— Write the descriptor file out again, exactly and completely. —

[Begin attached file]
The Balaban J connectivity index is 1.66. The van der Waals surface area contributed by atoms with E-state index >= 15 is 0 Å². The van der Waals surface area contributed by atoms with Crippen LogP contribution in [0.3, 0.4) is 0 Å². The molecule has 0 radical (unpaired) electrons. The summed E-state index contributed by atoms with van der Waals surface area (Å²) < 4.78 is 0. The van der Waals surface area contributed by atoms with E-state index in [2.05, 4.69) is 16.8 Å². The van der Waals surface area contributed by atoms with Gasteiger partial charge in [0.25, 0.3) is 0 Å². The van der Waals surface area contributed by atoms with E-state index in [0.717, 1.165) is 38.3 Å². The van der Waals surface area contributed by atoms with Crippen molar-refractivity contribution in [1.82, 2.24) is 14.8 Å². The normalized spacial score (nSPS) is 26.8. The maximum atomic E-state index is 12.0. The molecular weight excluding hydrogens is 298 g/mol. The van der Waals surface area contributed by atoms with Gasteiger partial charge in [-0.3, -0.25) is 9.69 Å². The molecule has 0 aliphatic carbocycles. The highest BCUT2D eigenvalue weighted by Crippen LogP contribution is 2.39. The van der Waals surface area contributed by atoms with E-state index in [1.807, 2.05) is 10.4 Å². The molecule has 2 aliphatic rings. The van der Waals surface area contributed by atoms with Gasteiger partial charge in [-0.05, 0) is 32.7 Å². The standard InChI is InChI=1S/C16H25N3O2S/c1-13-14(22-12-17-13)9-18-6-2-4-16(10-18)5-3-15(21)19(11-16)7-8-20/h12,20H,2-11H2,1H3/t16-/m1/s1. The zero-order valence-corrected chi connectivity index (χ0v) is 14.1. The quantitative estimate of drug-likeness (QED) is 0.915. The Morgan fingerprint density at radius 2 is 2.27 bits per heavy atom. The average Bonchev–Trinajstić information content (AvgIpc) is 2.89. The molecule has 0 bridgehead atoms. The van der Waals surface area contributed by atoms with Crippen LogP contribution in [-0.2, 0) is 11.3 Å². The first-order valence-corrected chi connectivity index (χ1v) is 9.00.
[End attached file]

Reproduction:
The Balaban J connectivity index is 1.66. The van der Waals surface area contributed by atoms with E-state index >= 15 is 0 Å². The van der Waals surface area contributed by atoms with Crippen LogP contribution in [0.3, 0.4) is 0 Å². The molecule has 0 radical (unpaired) electrons. The summed E-state index contributed by atoms with van der Waals surface area (Å²) < 4.78 is 0. The van der Waals surface area contributed by atoms with E-state index in [2.05, 4.69) is 16.8 Å². The van der Waals surface area contributed by atoms with Gasteiger partial charge in [0.25, 0.3) is 0 Å². The van der Waals surface area contributed by atoms with E-state index in [0.717, 1.165) is 38.3 Å². The van der Waals surface area contributed by atoms with Crippen molar-refractivity contribution in [1.82, 2.24) is 14.8 Å². The normalized spacial score (nSPS) is 26.8. The maximum atomic E-state index is 12.0. The molecular weight excluding hydrogens is 298 g/mol. The van der Waals surface area contributed by atoms with Gasteiger partial charge in [-0.3, -0.25) is 9.69 Å². The molecule has 0 aliphatic carbocycles. The highest BCUT2D eigenvalue weighted by Crippen LogP contribution is 2.39. The van der Waals surface area contributed by atoms with E-state index in [1.807, 2.05) is 10.4 Å². The molecule has 2 aliphatic rings. The van der Waals surface area contributed by atoms with Gasteiger partial charge in [-0.05, 0) is 32.7 Å². The standard InChI is InChI=1S/C16H25N3O2S/c1-13-14(22-12-17-13)9-18-6-2-4-16(10-18)5-3-15(21)19(11-16)7-8-20/h12,20H,2-11H2,1H3/t16-/m1/s1. The zero-order valence-corrected chi connectivity index (χ0v) is 14.1. The quantitative estimate of drug-likeness (QED) is 0.915. The Morgan fingerprint density at radius 2 is 2.27 bits per heavy atom. The average Bonchev–Trinajstić information content (AvgIpc) is 2.89. The molecule has 0 bridgehead atoms. The van der Waals surface area contributed by atoms with Crippen LogP contribution in [-0.2, 0) is 11.3 Å². The first-order valence-corrected chi connectivity index (χ1v) is 9.00.